A key moment in your workers’ compensation case is when the doctor declares that you have reached maximum medical improvement (MMI). MMI opens the door to the cash part of your settlement, called “permanent disability compensation”. And despite its name, maximum medical improvement doesn’t always close the door to more treatment. A skilled workers’ compensation lawyer helps you gather the evidence and present it convincingly to protect your rights to both. Let’s talk a bit more about what MMI is and why it’s so important.
What Is MMI? "Maximum Medical Improvement" Defined
MMI is the doctor’s opinion that no further medical care or treatment will lessen your impairment from your work injury. In other words, you’re “as good as you’ll get”.
When you’re seriously injured—especially when you require the care of more than one doctor—this can be very complicated because you may reach MMI at different times for different injuries. And different doctors might disagree about when you reach MMI.
As you might expect, sometimes the insurance company thinks you reached MMI before some of its own doctors do, or you might feel you could benefit from more treatment. This can lead to a hearing where the Workers’ Compensation Commission must decide when you reached MMI. At this point, an experienced workers’ compensation attorney is crucial to protect your rights to the care you need to fully recover from the injury. Don’t let the insurance company shortchange you on your health.
Why Is MMI So Important?
There are some very fundamental reasons why MMI is vital in workers’ comp:
- It can give the insurance company the right to stop your weekly checks, called temporary total disability (TTD). This makes sense: if you are as good as you’ll get, then any injury you still have is permanent.
- It’s the point where you begin considering the cash part of your settlement: permanent disability compensation. Once you reach MMI, the doctor usually assigns a permanent impairment rating. If you're seriously hurt, he may order a functional capacity evaluation to help him arrive at the rating. In turn, this rating leads to the permanent disability estimate to give you the cash settlement at the end of your case.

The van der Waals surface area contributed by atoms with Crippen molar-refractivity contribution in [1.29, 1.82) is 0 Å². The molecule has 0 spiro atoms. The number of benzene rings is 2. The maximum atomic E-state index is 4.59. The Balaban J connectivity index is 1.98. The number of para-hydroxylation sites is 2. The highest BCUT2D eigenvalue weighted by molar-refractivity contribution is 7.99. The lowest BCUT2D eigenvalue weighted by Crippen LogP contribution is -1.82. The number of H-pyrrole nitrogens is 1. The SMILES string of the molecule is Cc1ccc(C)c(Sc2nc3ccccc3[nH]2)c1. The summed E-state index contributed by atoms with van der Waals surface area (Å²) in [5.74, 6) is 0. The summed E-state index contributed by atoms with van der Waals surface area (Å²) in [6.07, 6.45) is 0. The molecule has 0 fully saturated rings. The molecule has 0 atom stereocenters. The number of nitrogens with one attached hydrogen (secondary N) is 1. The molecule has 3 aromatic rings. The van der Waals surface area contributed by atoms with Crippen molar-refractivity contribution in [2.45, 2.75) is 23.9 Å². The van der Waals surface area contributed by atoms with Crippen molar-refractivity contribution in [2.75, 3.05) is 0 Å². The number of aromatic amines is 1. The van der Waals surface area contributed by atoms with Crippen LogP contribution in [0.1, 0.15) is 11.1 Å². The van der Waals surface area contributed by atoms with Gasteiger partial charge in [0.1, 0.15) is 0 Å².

- When you reach MMI, it’s the point where you (hopefully) get to go back to work! For most folks, MMI results in the doctor giving you permission to return to work without restrictions. And even if you have permanent restrictions, you may be able to return to work in some capacity. However, some folks are declared permanently and totally disabled under comp, which may not mean what you think—and doesn’t keep you from working a different job.
- Maximum medical improvement can stop your right to medical care paid by workers’ comp…but not all the time. In the best case, reaching MMI means you need no more care. But if you’re seriously injured, you just may not be able to walk away. Fortunately, workers’ compensation law offers the possibility of post-MMI care, if it reduces your disability. These are called “Dodge medicals” for the case that gives you the right to them. A typical case justifying them occurs when you need follow-up therapy or medication to relieve pain, which will help you keep working. As you might expect, the insurance company is extremely resistant to paying these. To get them, a skilled lawyer can really help.
An Attorney Can Help With Your MMI Workers' Comp
MMI often moves your case towards a conclusion, as you can begin the settlement negotiations process, a critical phase of our process to handle your South Carolina workers' comp case.
If you’re seriously hurt or just wondering how to handle the insurance company in your Spartanburg, Greenville, Gaffney, or Union workers’ compensation case, you can always contact us. We will meet with you for a free, confidential consultation about how we can help you make sure you get fully compensated at the end of your case and protect your rights to future medical care if it’s necessary. For more information, check out the links below. Always feel free to call us at 864.582.0416 or toll-free at 888.230.1841, or you can start a live chat or email right from this site.